At Blackwater Pond

Mary Oliver reads Mary Oliver

By Mary Oliver
(Beacon Press, Compact Disc, 9780807007006)

Publication Date: April 1, 2006

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Description

One of the astonishing aspects of Oliver's work is the consistency of tone over this long period. What changes is an increased focus on nature and an increased precision with language that has made her one of our very best poets. --Stephen Dobyns, New York Times Book Review

Mary Oliver has published fifteen volumes of poetry and five books of prose in the span of four decades, but she rarely performs her poetry in live readings. Now, with the arrival of At Blackwater Pond, Mary Oliver has given her audience what they've longed to hear: the poet's voice reading her own work. In this beautifully produced compact disc, Mary Oliver has recorded forty of her favorite poems, nearly spanning the length of her career, from Dream Work through her newest volume, New and Selected Poems, Volume Two. The package is shrink-wrapped so that the elegant clothbound audiobook can takes its place on the poetry shelf. It also includes a fifteen-page booklet with an original essay, "Performance Note," photos of the author at Blackwater Pond, and a full listing of the poems and their sources.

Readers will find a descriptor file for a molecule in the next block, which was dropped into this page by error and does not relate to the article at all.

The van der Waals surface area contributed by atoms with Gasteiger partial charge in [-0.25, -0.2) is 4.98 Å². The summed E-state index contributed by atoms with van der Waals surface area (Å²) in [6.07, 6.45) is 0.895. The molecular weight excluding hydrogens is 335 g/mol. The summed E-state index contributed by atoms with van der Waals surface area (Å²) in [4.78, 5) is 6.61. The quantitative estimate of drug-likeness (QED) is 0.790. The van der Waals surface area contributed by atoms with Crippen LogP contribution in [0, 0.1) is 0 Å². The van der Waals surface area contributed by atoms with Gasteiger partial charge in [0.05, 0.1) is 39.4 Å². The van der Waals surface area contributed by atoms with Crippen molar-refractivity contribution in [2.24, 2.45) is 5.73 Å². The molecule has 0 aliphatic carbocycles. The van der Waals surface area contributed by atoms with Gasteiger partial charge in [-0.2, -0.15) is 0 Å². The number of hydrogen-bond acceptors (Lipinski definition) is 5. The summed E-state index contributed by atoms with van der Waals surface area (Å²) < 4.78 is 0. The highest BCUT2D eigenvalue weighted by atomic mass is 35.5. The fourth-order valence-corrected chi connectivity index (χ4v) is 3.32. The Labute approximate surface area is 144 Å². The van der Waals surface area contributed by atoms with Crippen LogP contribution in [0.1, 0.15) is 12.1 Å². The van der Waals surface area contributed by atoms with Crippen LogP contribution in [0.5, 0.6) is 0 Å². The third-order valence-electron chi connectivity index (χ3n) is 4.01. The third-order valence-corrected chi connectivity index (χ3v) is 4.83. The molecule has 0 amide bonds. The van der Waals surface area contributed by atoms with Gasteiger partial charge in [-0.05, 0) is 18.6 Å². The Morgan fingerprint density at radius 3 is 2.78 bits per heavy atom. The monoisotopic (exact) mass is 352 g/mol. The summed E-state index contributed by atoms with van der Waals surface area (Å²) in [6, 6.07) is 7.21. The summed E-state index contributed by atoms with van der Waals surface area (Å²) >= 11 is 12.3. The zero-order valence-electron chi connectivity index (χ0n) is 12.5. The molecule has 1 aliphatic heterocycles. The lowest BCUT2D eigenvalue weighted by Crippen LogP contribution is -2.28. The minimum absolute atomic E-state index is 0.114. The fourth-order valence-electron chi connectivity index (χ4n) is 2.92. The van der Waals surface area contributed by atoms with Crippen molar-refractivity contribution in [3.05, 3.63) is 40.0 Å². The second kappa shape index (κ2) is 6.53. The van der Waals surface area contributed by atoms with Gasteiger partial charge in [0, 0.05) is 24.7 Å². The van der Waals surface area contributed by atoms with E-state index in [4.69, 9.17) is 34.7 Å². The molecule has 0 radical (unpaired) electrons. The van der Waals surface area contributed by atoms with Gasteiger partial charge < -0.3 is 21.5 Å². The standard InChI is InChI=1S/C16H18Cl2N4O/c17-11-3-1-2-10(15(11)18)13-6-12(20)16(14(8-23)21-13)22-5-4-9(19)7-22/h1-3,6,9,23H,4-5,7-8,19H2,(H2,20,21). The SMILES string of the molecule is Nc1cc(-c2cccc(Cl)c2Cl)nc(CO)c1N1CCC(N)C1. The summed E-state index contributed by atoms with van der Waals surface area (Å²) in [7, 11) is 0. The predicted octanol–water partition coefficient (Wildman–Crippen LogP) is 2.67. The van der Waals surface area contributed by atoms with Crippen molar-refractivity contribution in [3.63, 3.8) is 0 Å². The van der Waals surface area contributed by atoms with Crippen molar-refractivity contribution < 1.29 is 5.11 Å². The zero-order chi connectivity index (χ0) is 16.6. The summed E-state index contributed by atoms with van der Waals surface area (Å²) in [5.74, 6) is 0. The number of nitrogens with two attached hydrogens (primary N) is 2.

About the Author

Mary Oliver is one of the most celebrated and best-selling poets in America. Her poetry books include Blue Iris (Beacon / 6882-9 / $22.00 hc); House of Light (Beacon / 6811-X / $13.00 pb); New and Selected Poems, Volume One (Beacon / 6877-2 / $16.00 pb); and New and Selected Poems, Volume Two (Beacon / 6886-1 / $24.95 hc). She has also published five books of prose, including Rules for the Dance and, most recently, Long Life. She lives in Provincetown, Massachusetts.




Praise For At Blackwater Pond

Much of the work of the poet is a mystery, but the last labor is clear; it is the deliverance of the poem. Often this happens through a manuscript or a book, but it can occur in a vocal way also. Has everyone at some time looked up the original meaning of performance? It means, says Webster, 'to finish, to complete.' The poem is meant to be given away, best of all by the spoken presentation of it; then the work is complete. Which makes performance sound, does it not, like part of the life-work of the poem, which I think it is. As if the poem itself had an independent life, or the endless possibility of its own life, in minds other than the poet's, which I think it has.--Mary Oliver, from "Performance Note," an original essay first published in At Blackwater Pond

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